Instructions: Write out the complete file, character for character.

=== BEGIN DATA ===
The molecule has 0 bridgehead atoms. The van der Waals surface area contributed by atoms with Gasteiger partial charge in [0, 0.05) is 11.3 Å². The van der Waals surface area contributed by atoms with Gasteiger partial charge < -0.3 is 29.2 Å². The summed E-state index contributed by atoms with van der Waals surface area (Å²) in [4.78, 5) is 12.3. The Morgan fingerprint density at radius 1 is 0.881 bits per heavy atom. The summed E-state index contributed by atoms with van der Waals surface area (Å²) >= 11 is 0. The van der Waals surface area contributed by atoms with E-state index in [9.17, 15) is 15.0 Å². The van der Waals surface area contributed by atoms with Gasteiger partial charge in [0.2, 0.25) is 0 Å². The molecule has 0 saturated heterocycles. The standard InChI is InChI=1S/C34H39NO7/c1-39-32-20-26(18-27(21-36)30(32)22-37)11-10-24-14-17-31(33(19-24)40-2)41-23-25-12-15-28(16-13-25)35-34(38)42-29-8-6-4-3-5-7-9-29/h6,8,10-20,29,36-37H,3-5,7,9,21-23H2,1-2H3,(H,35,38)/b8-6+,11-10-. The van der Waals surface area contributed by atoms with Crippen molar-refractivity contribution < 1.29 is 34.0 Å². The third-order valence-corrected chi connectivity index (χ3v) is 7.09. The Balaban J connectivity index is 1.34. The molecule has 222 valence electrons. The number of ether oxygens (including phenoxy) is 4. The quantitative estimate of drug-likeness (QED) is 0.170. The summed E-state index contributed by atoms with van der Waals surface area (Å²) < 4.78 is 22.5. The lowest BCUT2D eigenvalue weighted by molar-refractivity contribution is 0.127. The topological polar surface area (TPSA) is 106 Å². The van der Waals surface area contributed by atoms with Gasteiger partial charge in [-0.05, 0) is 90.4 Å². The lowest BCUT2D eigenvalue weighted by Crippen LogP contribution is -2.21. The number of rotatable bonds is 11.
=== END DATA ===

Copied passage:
The molecule has 0 bridgehead atoms. The van der Waals surface area contributed by atoms with Gasteiger partial charge in [0, 0.05) is 11.3 Å². The van der Waals surface area contributed by atoms with Gasteiger partial charge < -0.3 is 29.2 Å². The summed E-state index contributed by atoms with van der Waals surface area (Å²) in [4.78, 5) is 12.3. The Morgan fingerprint density at radius 1 is 0.881 bits per heavy atom. The summed E-state index contributed by atoms with van der Waals surface area (Å²) >= 11 is 0. The van der Waals surface area contributed by atoms with E-state index in [9.17, 15) is 15.0 Å². The van der Waals surface area contributed by atoms with Gasteiger partial charge in [0.2, 0.25) is 0 Å². The molecule has 0 saturated heterocycles. The standard InChI is InChI=1S/C34H39NO7/c1-39-32-20-26(18-27(21-36)30(32)22-37)11-10-24-14-17-31(33(19-24)40-2)41-23-25-12-15-28(16-13-25)35-34(38)42-29-8-6-4-3-5-7-9-29/h6,8,10-20,29,36-37H,3-5,7,9,21-23H2,1-2H3,(H,35,38)/b8-6+,11-10-. The van der Waals surface area contributed by atoms with Crippen molar-refractivity contribution < 1.29 is 34.0 Å². The third-order valence-corrected chi connectivity index (χ3v) is 7.09. The Balaban J connectivity index is 1.34. The molecule has 222 valence electrons. The number of ether oxygens (including phenoxy) is 4. The quantitative estimate of drug-likeness (QED) is 0.170. The summed E-state index contributed by atoms with van der Waals surface area (Å²) < 4.78 is 22.5. The lowest BCUT2D eigenvalue weighted by molar-refractivity contribution is 0.127. The topological polar surface area (TPSA) is 106 Å². The van der Waals surface area contributed by atoms with Gasteiger partial charge in [-0.05, 0) is 90.4 Å². The lowest BCUT2D eigenvalue weighted by Crippen LogP contribution is -2.21. The number of rotatable bonds is 11.